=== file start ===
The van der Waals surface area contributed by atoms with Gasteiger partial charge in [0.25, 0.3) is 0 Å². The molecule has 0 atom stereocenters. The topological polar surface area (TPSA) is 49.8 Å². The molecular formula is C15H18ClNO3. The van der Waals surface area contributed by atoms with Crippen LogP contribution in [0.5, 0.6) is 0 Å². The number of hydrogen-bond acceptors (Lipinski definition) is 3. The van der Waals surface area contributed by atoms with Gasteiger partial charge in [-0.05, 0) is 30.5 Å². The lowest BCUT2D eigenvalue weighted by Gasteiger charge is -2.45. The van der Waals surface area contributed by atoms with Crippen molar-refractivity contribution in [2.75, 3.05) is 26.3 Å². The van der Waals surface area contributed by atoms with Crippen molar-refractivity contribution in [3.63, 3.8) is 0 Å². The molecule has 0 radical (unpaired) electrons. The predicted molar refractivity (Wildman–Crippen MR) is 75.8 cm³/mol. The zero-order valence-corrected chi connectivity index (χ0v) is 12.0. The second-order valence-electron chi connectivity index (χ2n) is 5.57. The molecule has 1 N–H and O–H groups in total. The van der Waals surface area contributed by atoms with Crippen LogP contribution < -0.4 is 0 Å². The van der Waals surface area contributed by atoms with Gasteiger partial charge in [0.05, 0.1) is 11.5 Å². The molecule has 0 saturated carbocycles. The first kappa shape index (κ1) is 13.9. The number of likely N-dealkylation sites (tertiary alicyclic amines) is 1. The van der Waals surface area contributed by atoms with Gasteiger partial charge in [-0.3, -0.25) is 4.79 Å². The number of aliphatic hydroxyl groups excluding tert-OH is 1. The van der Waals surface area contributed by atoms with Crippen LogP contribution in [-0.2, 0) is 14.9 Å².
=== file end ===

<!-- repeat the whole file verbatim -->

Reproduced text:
The van der Waals surface area contributed by atoms with Gasteiger partial charge in [0.25, 0.3) is 0 Å². The molecule has 0 atom stereocenters. The topological polar surface area (TPSA) is 49.8 Å². The molecular formula is C15H18ClNO3. The van der Waals surface area contributed by atoms with Crippen LogP contribution in [0.5, 0.6) is 0 Å². The number of hydrogen-bond acceptors (Lipinski definition) is 3. The van der Waals surface area contributed by atoms with Gasteiger partial charge in [-0.05, 0) is 30.5 Å². The lowest BCUT2D eigenvalue weighted by Gasteiger charge is -2.45. The van der Waals surface area contributed by atoms with Crippen molar-refractivity contribution in [2.75, 3.05) is 26.3 Å². The van der Waals surface area contributed by atoms with Crippen molar-refractivity contribution in [3.63, 3.8) is 0 Å². The molecule has 0 radical (unpaired) electrons. The predicted molar refractivity (Wildman–Crippen MR) is 75.8 cm³/mol. The zero-order valence-corrected chi connectivity index (χ0v) is 12.0. The second-order valence-electron chi connectivity index (χ2n) is 5.57. The molecule has 1 N–H and O–H groups in total. The van der Waals surface area contributed by atoms with Crippen LogP contribution < -0.4 is 0 Å². The van der Waals surface area contributed by atoms with Gasteiger partial charge in [0.05, 0.1) is 11.5 Å². The molecule has 0 saturated carbocycles. The first kappa shape index (κ1) is 13.9. The number of likely N-dealkylation sites (tertiary alicyclic amines) is 1. The van der Waals surface area contributed by atoms with Gasteiger partial charge in [-0.3, -0.25) is 4.79 Å². The number of aliphatic hydroxyl groups excluding tert-OH is 1. The van der Waals surface area contributed by atoms with Crippen LogP contribution in [-0.2, 0) is 14.9 Å².